Lubuntu 16.10 was released since then, so let's have a look on this new release now. I have also written a review of Kubuntu 16.10 recently, so I will compare Lubuntu and Kubuntu here and there as we go.

I downloaded Lubuntu 16.10 64-bit from the torrent, but you can also use one of many mirrors to get your copy of ISO. It is about 850 MB in size, which is very decent nowadays, but still more than a CD size.

I used the dd command to "burn" the image to the USB stick.

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So, the USB stick is in the port of my Toshiba laptop. Reboot. Choose to boot from USB. Let's go.

1 Nov 2016

Kubuntu 16.10 - obey and not destroy

Kubuntu is an old friend of mine. It was even the best friend of mine for some time.

The times changed, and my best friend is now Xubuntu 16.04, whereas my latest attempts to try Kubuntu back in 2011 and 2012 were not so nice.

I tried more recent versions of this operating system when I got orders for DVDs through the BuyLinuxCDs.co.uk site, but they impressed me so little that I didn’t bother to write anything about them.

Kubuntu 16.10 was released few weeks ago, and I decided to give it a go. The results were more impressive this time.

I downloaded the 64-bit version of Kubuntu 16.10 from the torrent, whereas you may also download it from one of many mirrors. The ISO image size is 1.5 GB. Once downloaded, I used the dd command to "burn" the image to the USB stick.

The USB memory card is in the port of my laptop Toshiba Satellite L500-19X. Reboot. Choose to boot from USB. Let's go!

25 Oct 2016

2 Linux clients for Microsoft's OneDrive. Yes, they work, but...

The Linux notes from DarkDuck blog has recently published a How-to guide for using cloud storage from the Russian company Yandex with native Linux support: Yandex.Disk.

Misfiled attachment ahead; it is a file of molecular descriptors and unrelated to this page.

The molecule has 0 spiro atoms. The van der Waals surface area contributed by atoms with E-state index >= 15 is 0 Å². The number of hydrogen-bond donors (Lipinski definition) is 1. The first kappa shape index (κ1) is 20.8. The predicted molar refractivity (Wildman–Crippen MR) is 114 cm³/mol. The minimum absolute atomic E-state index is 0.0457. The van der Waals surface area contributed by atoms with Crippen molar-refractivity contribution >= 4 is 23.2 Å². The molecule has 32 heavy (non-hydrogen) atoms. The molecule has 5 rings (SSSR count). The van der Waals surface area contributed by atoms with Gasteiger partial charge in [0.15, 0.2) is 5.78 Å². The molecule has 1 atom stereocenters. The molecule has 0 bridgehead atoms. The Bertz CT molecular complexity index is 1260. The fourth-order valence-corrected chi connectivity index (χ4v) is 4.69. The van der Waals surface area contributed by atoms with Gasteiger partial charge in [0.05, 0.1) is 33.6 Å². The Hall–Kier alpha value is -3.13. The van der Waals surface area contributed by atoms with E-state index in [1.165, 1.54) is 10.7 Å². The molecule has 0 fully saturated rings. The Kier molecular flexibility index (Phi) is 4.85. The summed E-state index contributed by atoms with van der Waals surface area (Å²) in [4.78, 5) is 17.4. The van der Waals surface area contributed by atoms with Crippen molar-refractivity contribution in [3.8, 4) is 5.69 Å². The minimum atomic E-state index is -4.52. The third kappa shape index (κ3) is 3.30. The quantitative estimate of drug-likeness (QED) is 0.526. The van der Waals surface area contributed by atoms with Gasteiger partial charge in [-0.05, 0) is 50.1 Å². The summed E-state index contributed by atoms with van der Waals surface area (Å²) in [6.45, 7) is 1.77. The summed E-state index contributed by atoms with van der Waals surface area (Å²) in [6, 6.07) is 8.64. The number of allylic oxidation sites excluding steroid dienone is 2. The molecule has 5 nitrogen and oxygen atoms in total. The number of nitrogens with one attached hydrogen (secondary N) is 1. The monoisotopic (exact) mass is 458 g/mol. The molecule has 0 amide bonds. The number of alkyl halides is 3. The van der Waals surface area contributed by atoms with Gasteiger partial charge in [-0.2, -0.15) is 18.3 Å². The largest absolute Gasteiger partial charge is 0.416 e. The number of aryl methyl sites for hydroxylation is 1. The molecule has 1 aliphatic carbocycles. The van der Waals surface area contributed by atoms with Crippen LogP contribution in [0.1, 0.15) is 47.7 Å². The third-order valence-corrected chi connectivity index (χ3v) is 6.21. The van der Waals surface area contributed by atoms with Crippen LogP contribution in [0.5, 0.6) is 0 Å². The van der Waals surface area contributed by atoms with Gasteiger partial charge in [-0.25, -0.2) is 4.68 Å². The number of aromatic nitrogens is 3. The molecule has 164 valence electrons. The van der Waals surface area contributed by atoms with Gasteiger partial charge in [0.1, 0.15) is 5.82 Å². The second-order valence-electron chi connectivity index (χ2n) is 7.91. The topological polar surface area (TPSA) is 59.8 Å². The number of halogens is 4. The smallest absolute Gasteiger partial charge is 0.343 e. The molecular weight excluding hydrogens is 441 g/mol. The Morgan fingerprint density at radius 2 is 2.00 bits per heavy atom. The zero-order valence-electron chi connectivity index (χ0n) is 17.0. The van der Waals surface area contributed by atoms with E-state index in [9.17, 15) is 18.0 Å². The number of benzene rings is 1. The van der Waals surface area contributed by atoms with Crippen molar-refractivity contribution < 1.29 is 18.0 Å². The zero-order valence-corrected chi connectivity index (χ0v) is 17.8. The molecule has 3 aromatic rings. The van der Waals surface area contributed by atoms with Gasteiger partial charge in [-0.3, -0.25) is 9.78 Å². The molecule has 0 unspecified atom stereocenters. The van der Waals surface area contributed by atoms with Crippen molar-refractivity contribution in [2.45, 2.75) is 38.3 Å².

Of course, Yandex is not the only company that offers free and subscription-based cloud storage services. There was even a discussion about one of the alternatives in the comments for that article.

My take on that discussion is that I would not trust my files to a company that only receives revenues from the cloud storage. It is like putting all your eggs in the same basket. That's why I would recommend you use a company with a diverse set of cash cows. How many of them are there? Not that many, I am afraid.

Yandex is a Russia-based company. There is another Russian company Mail.Ru that offers web storage with 25 Gb of free space per user by default. Unfortunately, its site interface is mostly in Russian, that's why I would not talk too much about it here.

Global technology companies also offer cloud storage. The most famous of them is Google Drive, of course. You all are aware that Google does not provide an official Linux client for its Google Drive. There are some unofficial alternatives including JDrivesync that you can read about.

However, there is another cloud storage from a global company. It is OneDrive from Microsoft. You can think of me being a Devil's Advocate here, but let me continue. OneDrive gives you 5Gb of storage space by default that you can extend later on. However, if you use the referral link, you get 0.5 Gb extra, and so will I. Of course, it is less than the 10 Gb you can easily obtain from Yandex, but still enough space for many who prefer US-based Microsoft to Russia-based Yandex.

There are no official clients for running OneDrive on Linux. But there are two unofficial ones.

Let me talk you through installing and using them and compare the features running Xubuntu 16.04.